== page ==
The opinion of the court was delivered by: FREDERICK SCULLIN, Chief Judge, District
*fn1 Defendants Change Exchange, Optimal Robotics Corp. and
Optimal Robotics, Inc. entered into a consent judgment with
Plaintiff and are no longer parties to this action. See Dkt. Nos.
8, 11. Plaintiff dismissed voluntarily against Defendant Korus.
See Dkt. No. 5. Defendant Seoul Information Industrial, Inc. has
never appeared in this action.
MEMORANDUM-DECISION AND ORDER
Presently before the Court is Plaintiff's motion for default
judgment as to Defendant Seoul Information Industrial, Inc.
("Seoul") pursuant to Rule 55(b) of the Federal Rules of Civil
Plaintiff alleges that it owns U.S. Patent No. 5,830,055, which
consists of a coin/token changing machine. According to
Plaintiff, Defendant Seoul violated 35 U.S.C. § 271 by making,
using and selling an infringing machine in this District and in
other areas internationally.
Plaintiff alleges that, after filing its complaint, it
diligently attempted to serve Defendant Seoul in compliance with
the Hague Convention on Service Abroad. Plaintiff succeeded in
doing so on April 22, 2003. Defendant Seoul failed to appear,
and, on November 6, 2003, the Clerk entered default against
Defendant Seoul. By letter dated November 14, 2003, the Court
notified Plaintiff that it must file a motion for entry of a
default judgment on the issue of liability or face dismissal of
the action for failure to prosecute. The Court further ordered
that, if Plaintiff moved for default judgment, Defendant would
have to respond on or before February 9, 2004. Plaintiff complied
and filed the instant motion.
Defendant Seoul has never appeared in this action.*fn2 III. DISCUSSION
A. Default Judgment Standard
The Federal Rules of Civil Procedure prescribe a two-step
process to enter judgment by default. See Thomas v. Biocine
Sclavo, S.P.A., No. 94CV1568, 1998 WL 51861, *2-*3 (N.D.N.Y.
Feb. 4, 1998). Under Rule 55(a), a clerk must first enter the
default against a party who fails to plead or otherwise defend.
See Fed.R.Civ.P. 55(a). The party seeking entry of default
must provide evidence that the entry of default is appropriate.
See id. The second step in the process requires that a
plaintiff move the court for default judgment. See Thomas, 1998
WL 51861, at *3. In considering a motion for default judgment,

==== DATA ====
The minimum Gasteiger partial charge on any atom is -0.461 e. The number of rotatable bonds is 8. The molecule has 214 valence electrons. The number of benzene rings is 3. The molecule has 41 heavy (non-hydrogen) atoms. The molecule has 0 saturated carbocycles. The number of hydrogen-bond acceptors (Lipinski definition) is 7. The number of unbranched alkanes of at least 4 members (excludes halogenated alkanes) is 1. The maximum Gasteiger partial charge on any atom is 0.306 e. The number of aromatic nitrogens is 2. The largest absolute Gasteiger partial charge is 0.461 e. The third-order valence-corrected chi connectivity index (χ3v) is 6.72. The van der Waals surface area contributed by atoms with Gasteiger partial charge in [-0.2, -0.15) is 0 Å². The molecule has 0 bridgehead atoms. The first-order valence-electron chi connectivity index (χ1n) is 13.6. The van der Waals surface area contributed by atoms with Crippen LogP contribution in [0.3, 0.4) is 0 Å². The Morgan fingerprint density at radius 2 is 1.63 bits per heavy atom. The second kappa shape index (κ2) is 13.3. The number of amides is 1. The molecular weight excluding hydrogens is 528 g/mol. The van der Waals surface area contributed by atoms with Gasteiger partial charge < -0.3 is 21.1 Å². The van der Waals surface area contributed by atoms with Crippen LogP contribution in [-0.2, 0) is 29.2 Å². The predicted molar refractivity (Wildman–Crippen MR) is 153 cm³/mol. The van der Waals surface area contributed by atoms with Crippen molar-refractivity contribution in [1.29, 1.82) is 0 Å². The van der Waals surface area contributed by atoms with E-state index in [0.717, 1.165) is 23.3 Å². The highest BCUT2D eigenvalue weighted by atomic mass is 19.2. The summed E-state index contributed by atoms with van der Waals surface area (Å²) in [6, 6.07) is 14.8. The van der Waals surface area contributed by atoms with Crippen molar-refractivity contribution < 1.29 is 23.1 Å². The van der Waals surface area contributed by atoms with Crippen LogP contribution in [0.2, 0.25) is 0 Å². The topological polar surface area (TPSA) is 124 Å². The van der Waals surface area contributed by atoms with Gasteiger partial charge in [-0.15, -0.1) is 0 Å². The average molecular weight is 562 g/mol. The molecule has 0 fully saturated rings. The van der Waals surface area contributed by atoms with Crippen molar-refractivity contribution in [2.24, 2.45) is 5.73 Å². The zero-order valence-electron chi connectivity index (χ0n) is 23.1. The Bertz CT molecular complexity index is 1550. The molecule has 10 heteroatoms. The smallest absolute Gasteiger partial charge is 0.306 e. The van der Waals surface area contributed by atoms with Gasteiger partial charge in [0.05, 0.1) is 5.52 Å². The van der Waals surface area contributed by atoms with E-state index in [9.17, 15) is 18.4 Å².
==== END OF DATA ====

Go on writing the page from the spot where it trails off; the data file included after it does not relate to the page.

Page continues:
the court will treat the well-pleaded factual allegations of the
complaint as true, and the court will then analyze those facts
for their sufficiency to state a claim. See id. at *3-*4
With these standards in mind, the Court will address
B. Plaintiff's causes of action for patent infringement under
35 U.S.C. § 271 et seq.
To establish a prima facie patent infringement claim, a
plaintiff must plead (1) that the trial court has jurisdiction
over the matter; (2) that the plaintiff has title to the patent;
(3) that the plaintiff is the original and first inventor who was
subject to infringement; (4) the claims of the patent which the
defendant has infringed and (5) that the defendant received
notice of the infringement. See 60 Am.Jur.2d Patents §
875 (2003) (footnotes omitted); see also Ivoclar Vivadent, Inc. v.
New Wave Dental, Inc., No. 01-CV-0211E, 2002 U.S. Dist. LEXIS
25514 (W.D.N.Y. Dec. 16, 2002).
Plaintiff alleges that the Court has subject matter
jurisdiction over this matter pursuant to 28 U.S.C. § 1331 and 1338(a) and personal jurisdiction over
Defendant Seoul because Defendant Seoul has committed patent
infringement within this District. Plaintiff alleges further that
it owns a valid United States patent for a "Coin Token Canister
and Ejection Mechanism." See First Amended Complaint at ¶ 12.
According to Plaintiff, Defendant Seoul has willfully violated
this exclusive patent by "making, using, selling and/or offering
for sale their coin/token changer products." See id. at ¶
13.*fn3 In light of these allegations, the Court finds that
Plaintiff's complaint is sufficient to ...